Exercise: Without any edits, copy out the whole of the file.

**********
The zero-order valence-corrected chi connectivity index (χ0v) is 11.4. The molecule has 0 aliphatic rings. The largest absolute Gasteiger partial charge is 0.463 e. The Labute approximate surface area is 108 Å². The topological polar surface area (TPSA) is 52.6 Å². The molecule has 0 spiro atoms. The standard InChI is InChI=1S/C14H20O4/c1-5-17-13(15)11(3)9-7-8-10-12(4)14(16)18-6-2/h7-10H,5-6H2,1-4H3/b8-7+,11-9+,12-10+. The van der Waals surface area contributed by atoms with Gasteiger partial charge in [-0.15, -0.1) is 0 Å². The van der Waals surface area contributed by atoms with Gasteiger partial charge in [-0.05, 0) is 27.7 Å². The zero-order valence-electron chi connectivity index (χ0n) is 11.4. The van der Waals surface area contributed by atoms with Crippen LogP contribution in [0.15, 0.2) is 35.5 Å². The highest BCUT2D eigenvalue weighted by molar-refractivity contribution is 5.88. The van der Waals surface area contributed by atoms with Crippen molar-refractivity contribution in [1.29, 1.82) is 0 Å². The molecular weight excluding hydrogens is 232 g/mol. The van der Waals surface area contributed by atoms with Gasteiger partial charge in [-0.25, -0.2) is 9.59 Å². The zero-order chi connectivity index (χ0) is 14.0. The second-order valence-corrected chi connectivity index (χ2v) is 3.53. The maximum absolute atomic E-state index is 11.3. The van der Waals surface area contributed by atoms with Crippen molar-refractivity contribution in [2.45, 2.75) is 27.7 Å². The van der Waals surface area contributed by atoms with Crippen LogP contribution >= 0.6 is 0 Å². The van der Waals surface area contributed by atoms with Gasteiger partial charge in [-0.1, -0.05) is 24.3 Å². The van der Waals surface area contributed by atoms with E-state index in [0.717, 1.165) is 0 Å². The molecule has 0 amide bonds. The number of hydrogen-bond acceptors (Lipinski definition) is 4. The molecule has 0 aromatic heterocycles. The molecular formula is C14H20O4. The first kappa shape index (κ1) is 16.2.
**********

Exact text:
The zero-order valence-corrected chi connectivity index (χ0v) is 11.4. The molecule has 0 aliphatic rings. The largest absolute Gasteiger partial charge is 0.463 e. The Labute approximate surface area is 108 Å². The topological polar surface area (TPSA) is 52.6 Å². The molecule has 0 spiro atoms. The standard InChI is InChI=1S/C14H20O4/c1-5-17-13(15)11(3)9-7-8-10-12(4)14(16)18-6-2/h7-10H,5-6H2,1-4H3/b8-7+,11-9+,12-10+. The van der Waals surface area contributed by atoms with Gasteiger partial charge in [-0.15, -0.1) is 0 Å². The van der Waals surface area contributed by atoms with Gasteiger partial charge in [-0.05, 0) is 27.7 Å². The zero-order valence-electron chi connectivity index (χ0n) is 11.4. The van der Waals surface area contributed by atoms with Crippen LogP contribution in [0.15, 0.2) is 35.5 Å². The highest BCUT2D eigenvalue weighted by molar-refractivity contribution is 5.88. The van der Waals surface area contributed by atoms with Crippen molar-refractivity contribution in [1.29, 1.82) is 0 Å². The molecular weight excluding hydrogens is 232 g/mol. The van der Waals surface area contributed by atoms with Gasteiger partial charge in [-0.25, -0.2) is 9.59 Å². The zero-order chi connectivity index (χ0) is 14.0. The second-order valence-corrected chi connectivity index (χ2v) is 3.53. The maximum absolute atomic E-state index is 11.3. The van der Waals surface area contributed by atoms with Crippen molar-refractivity contribution in [2.45, 2.75) is 27.7 Å². The van der Waals surface area contributed by atoms with Crippen LogP contribution >= 0.6 is 0 Å². The van der Waals surface area contributed by atoms with Gasteiger partial charge in [-0.1, -0.05) is 24.3 Å². The van der Waals surface area contributed by atoms with E-state index in [0.717, 1.165) is 0 Å². The molecule has 0 amide bonds. The number of hydrogen-bond acceptors (Lipinski definition) is 4. The molecule has 0 aromatic heterocycles. The molecular formula is C14H20O4. The first kappa shape index (κ1) is 16.2.